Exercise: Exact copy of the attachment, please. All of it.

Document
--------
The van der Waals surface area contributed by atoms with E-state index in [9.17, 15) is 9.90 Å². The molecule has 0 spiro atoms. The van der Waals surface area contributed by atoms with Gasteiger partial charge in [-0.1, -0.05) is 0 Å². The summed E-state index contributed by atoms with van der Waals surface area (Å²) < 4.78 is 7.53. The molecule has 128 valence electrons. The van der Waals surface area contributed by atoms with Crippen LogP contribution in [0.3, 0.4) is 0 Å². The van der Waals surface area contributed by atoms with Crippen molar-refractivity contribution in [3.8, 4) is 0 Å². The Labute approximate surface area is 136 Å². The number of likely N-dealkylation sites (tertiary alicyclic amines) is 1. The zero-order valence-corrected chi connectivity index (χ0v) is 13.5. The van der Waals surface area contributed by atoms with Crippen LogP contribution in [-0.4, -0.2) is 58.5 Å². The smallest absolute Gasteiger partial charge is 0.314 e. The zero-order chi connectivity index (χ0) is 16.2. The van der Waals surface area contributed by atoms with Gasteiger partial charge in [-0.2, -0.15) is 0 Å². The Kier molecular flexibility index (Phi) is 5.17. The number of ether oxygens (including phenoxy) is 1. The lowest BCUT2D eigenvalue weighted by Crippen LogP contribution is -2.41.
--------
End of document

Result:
The van der Waals surface area contributed by atoms with E-state index in [9.17, 15) is 9.90 Å². The molecule has 0 spiro atoms. The van der Waals surface area contributed by atoms with Gasteiger partial charge in [-0.1, -0.05) is 0 Å². The summed E-state index contributed by atoms with van der Waals surface area (Å²) < 4.78 is 7.53. The molecule has 128 valence electrons. The van der Waals surface area contributed by atoms with Crippen LogP contribution in [0.3, 0.4) is 0 Å². The van der Waals surface area contributed by atoms with Crippen molar-refractivity contribution in [3.8, 4) is 0 Å². The Labute approximate surface area is 136 Å². The number of likely N-dealkylation sites (tertiary alicyclic amines) is 1. The zero-order valence-corrected chi connectivity index (χ0v) is 13.5. The van der Waals surface area contributed by atoms with Crippen LogP contribution in [-0.4, -0.2) is 58.5 Å². The smallest absolute Gasteiger partial charge is 0.314 e. The zero-order chi connectivity index (χ0) is 16.2. The van der Waals surface area contributed by atoms with Gasteiger partial charge in [-0.2, -0.15) is 0 Å². The Kier molecular flexibility index (Phi) is 5.17. The number of ether oxygens (including phenoxy) is 1. The lowest BCUT2D eigenvalue weighted by Crippen LogP contribution is -2.41.